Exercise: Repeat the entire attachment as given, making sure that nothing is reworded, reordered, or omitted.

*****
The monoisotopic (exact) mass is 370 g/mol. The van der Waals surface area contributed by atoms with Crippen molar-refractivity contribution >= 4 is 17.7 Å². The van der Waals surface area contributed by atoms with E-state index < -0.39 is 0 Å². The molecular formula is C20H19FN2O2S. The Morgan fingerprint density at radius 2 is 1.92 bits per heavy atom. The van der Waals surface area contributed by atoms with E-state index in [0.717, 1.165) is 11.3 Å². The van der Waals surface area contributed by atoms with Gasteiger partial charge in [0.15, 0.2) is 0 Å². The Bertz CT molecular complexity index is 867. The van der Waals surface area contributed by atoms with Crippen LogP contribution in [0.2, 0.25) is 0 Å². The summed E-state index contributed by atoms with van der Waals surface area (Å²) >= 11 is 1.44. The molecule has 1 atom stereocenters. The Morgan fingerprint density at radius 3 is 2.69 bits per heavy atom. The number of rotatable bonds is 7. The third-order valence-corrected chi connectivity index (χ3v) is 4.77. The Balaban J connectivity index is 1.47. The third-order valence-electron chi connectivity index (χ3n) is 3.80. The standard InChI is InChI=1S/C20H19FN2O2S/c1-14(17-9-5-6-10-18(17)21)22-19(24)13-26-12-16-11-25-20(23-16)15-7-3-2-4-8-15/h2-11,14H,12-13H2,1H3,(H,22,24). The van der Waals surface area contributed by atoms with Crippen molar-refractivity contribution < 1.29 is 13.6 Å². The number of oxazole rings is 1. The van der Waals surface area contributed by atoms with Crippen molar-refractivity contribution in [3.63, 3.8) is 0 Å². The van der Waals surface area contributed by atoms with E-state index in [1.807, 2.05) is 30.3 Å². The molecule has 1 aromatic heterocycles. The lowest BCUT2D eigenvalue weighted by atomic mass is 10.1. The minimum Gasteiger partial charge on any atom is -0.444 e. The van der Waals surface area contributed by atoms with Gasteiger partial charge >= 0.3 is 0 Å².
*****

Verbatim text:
The monoisotopic (exact) mass is 370 g/mol. The van der Waals surface area contributed by atoms with Crippen molar-refractivity contribution >= 4 is 17.7 Å². The van der Waals surface area contributed by atoms with E-state index < -0.39 is 0 Å². The molecular formula is C20H19FN2O2S. The Morgan fingerprint density at radius 2 is 1.92 bits per heavy atom. The van der Waals surface area contributed by atoms with E-state index in [0.717, 1.165) is 11.3 Å². The van der Waals surface area contributed by atoms with Gasteiger partial charge in [0.15, 0.2) is 0 Å². The Bertz CT molecular complexity index is 867. The van der Waals surface area contributed by atoms with Crippen LogP contribution in [0.2, 0.25) is 0 Å². The summed E-state index contributed by atoms with van der Waals surface area (Å²) >= 11 is 1.44. The molecule has 1 atom stereocenters. The Morgan fingerprint density at radius 3 is 2.69 bits per heavy atom. The number of rotatable bonds is 7. The third-order valence-corrected chi connectivity index (χ3v) is 4.77. The Balaban J connectivity index is 1.47. The third-order valence-electron chi connectivity index (χ3n) is 3.80. The standard InChI is InChI=1S/C20H19FN2O2S/c1-14(17-9-5-6-10-18(17)21)22-19(24)13-26-12-16-11-25-20(23-16)15-7-3-2-4-8-15/h2-11,14H,12-13H2,1H3,(H,22,24). The van der Waals surface area contributed by atoms with Crippen molar-refractivity contribution < 1.29 is 13.6 Å². The number of oxazole rings is 1. The van der Waals surface area contributed by atoms with Crippen molar-refractivity contribution in [3.63, 3.8) is 0 Å². The van der Waals surface area contributed by atoms with E-state index in [1.807, 2.05) is 30.3 Å². The molecule has 1 aromatic heterocycles. The lowest BCUT2D eigenvalue weighted by atomic mass is 10.1. The minimum Gasteiger partial charge on any atom is -0.444 e. The van der Waals surface area contributed by atoms with Gasteiger partial charge >= 0.3 is 0 Å².